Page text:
Our hands are exposed to dirt and germs in almost any daily task. Consider the keyboards, smartphones, and doorknobs that you regularly come in contact with, and you’re only beginning to scratch the surface of the bacterial threat posed. Hand hygiene is particularly important in a dental profession because it reduces the potential transmission of dangerous organisms to and from patients.
The World Health Organization cites hand hygiene as a simple, low-cost and effective way to prevent or control the outbreak of a healthcare-associated infection (HAI). It estimates that hundreds of millions of patients are affected by HAIs every year, but robust hand hygiene practices can go a long way to restricting this problem in a dental clinic. Here are some simple tips to keep in mind during your restorative hygiene career.
Make Hand Hygiene a Regular Feature in Your Working Day
Hand hygiene should be a habit that you subconsciously undertake many times in a dental workplace. Professionals working in a dental clinic start off the day with a thorough hand washing. They will spend much of the day wearing plastic gloves, but these products aren’t a complete infection deterrent on their own. The heat and moisture generated under the gloves help to breed bacteria and viruses, while cracks in the glove can also allow pathogens to break through.
Graduates of a restorative hygiene program should therefore wash their hands when they are soiled, before and after putting on gloves, when gloves are damaged, before and after eating, and after using the bathroom. This might seem like a significant undertaking, but it becomes second nature to dental professionals in the workplace.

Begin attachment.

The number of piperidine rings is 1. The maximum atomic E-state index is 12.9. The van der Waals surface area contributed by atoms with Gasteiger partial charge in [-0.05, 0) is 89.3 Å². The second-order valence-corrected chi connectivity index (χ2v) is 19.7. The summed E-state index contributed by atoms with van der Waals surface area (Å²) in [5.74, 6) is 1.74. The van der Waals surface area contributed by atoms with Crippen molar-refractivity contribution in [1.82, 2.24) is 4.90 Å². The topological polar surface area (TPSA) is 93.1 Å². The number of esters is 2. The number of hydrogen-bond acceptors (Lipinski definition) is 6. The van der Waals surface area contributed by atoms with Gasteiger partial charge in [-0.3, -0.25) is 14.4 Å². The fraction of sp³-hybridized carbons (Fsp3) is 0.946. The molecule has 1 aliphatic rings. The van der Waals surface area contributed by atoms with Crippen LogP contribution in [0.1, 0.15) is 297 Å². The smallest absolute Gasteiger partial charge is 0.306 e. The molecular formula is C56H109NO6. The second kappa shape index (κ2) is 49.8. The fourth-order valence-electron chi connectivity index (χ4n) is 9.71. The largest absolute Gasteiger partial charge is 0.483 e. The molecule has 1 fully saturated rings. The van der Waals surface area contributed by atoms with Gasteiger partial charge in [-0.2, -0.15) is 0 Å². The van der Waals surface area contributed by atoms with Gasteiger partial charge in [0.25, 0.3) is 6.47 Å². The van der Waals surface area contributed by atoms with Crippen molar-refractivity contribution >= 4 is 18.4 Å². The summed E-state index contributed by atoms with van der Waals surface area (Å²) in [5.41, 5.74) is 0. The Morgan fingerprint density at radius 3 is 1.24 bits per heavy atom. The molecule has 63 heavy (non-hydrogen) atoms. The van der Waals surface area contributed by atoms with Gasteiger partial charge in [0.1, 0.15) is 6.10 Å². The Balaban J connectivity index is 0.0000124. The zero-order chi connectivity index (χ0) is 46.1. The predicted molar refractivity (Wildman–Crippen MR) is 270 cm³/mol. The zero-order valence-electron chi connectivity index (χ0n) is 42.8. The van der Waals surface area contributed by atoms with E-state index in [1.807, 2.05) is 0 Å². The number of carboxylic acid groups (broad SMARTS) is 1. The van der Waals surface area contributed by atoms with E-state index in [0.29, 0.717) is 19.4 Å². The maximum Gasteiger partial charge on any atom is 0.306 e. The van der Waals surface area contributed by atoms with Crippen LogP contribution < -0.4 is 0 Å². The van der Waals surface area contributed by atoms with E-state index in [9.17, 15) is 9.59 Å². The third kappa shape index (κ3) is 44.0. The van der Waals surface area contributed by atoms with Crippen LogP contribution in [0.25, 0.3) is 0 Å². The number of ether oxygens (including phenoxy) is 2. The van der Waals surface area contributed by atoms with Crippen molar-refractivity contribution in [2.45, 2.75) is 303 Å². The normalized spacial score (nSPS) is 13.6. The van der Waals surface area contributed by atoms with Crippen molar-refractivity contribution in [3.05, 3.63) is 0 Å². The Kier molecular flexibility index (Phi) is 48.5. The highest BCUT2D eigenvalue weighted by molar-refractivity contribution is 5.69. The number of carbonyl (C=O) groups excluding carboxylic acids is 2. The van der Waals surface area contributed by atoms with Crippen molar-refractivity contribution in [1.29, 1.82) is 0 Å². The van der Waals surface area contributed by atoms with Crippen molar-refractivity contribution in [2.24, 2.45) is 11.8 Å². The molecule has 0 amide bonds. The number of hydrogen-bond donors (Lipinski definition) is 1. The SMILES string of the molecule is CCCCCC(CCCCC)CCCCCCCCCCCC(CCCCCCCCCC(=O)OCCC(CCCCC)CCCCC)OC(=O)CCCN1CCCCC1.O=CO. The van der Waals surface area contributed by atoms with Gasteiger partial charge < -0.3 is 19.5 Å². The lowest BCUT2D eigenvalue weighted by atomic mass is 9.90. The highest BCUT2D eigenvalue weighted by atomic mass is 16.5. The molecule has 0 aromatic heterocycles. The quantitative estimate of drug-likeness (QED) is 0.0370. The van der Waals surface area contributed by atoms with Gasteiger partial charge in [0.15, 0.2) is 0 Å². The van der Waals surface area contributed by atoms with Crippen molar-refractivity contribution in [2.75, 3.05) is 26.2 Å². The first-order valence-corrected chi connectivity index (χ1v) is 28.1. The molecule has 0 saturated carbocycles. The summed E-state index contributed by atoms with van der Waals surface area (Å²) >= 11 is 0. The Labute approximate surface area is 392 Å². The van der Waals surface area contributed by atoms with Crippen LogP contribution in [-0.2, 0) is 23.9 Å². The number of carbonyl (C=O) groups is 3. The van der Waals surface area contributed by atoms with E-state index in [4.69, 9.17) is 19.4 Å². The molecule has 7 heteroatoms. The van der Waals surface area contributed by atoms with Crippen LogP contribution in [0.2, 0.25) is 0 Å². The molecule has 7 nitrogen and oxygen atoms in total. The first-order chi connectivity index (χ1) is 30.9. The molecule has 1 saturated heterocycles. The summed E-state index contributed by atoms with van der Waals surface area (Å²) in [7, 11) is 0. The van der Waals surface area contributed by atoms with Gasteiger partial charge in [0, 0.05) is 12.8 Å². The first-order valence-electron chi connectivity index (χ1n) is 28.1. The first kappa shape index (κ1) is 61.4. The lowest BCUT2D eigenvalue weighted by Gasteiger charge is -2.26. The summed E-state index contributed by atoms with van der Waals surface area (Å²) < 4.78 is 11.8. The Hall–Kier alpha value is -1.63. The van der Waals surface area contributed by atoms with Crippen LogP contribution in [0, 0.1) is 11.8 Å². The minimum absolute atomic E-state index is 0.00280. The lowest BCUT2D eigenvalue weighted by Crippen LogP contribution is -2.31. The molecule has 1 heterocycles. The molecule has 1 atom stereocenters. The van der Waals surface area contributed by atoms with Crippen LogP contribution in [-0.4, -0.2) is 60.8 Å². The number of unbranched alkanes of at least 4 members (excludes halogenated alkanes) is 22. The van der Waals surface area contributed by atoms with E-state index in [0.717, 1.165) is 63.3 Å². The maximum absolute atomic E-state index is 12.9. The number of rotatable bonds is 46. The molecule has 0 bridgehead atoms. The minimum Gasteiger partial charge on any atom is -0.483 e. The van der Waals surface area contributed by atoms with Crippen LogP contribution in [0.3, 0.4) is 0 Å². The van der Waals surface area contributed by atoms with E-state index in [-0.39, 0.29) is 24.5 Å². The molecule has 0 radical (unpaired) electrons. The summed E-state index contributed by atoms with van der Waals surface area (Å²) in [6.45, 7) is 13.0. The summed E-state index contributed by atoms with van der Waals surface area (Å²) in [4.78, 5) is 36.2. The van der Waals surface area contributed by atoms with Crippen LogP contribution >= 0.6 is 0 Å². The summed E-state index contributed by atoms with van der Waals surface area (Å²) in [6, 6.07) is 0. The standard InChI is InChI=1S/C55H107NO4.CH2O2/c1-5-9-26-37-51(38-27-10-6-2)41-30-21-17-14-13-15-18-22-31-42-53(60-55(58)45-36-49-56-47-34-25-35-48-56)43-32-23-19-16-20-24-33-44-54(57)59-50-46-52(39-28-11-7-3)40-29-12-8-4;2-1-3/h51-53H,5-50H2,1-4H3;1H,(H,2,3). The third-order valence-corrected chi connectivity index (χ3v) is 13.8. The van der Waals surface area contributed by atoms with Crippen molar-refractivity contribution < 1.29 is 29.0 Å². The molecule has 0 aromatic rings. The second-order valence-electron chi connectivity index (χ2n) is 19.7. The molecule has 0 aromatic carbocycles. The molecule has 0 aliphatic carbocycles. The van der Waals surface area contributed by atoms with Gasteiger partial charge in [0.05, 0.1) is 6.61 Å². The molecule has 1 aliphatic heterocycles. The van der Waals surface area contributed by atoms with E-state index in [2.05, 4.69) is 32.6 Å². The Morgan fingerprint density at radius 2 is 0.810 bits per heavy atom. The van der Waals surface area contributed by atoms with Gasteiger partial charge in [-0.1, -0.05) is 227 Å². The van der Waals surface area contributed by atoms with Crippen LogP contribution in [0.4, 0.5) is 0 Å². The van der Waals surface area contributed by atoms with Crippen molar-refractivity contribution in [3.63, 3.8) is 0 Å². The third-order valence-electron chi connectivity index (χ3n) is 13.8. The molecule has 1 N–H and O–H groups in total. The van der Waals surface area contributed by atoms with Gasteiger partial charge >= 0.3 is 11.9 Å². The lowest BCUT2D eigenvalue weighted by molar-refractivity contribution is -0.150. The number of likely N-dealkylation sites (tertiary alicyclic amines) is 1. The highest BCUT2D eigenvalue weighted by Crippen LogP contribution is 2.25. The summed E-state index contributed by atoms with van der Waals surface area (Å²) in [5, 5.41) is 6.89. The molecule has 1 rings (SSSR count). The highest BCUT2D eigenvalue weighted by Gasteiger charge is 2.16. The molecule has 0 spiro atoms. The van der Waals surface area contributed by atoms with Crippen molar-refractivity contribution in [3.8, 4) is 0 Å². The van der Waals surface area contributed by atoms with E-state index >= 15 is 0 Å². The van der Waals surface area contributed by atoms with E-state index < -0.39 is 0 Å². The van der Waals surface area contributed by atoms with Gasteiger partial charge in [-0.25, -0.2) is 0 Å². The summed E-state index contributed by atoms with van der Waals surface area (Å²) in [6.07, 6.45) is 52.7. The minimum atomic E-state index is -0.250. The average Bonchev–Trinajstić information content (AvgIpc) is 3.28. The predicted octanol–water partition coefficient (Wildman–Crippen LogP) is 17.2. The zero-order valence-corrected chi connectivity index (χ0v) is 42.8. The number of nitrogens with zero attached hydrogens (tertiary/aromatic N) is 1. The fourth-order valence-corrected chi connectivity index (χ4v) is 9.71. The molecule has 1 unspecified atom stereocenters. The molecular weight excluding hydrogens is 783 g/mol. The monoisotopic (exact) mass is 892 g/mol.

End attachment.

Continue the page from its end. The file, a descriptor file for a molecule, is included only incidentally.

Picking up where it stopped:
Using Soap and Other Disinfectants After Restorative Dental Hygiene Training
Dental clinics should look out for industry-dedicated soap products for regular hand cleaning. Plain soaps are useful when hands are visibly soiled. Make sure to avoid using bars of soap, however, because these products are more likely to contain dangerous microbes which can multiply between uses. Anti-microbial soap is dedicated to killing micro-organisms, but it can dry out hands a bit quicker than conventional soap products.
Alcohol rubs should also be included in hand hygiene best practices. This product is convenient because it doesn’t require the use of water, and it dries out almost instantly. It’s an excellent option for killing microbes, but it isn’t sufficient for use on visibly soiled hands.
How to Wash Hands Thoroughly in the Workplace
The hand is a complex body part with many potential areas for microbes to lurk. Washing hands is a relatively simple task, but dental professionals and students in restorative dental hygiene training avoid complacency by following a strict routine.
Once lather has been formed with the soap and water, rub both palms together before then rubbing the back of both hands. Follow both those steps again with the fingers interlaced before then washing the back of the thumbs. Don’t forget the dirt hidden underneath the fingertips, so rub them against the palm of your hand. If automated hand driers aren’t available, use a disposable towel to thoroughly dry your hands.
Look After Your Skin Between Hand Washes
Hand hygiene doesn’t end once you’ve washed them with soap or alcohol. Regular moisturization is important too. Skin can become dry and painful after hand washing, and cracks are also a potential breeding ground for harmful bacteria. Moisturize regularly to prevent such problems, but make sure to use products which are dedicated to healthcare professionals.
Restorative hygiene courses are a great place to learn new industry skills.
Find out more about the comprehensive program available at CADH.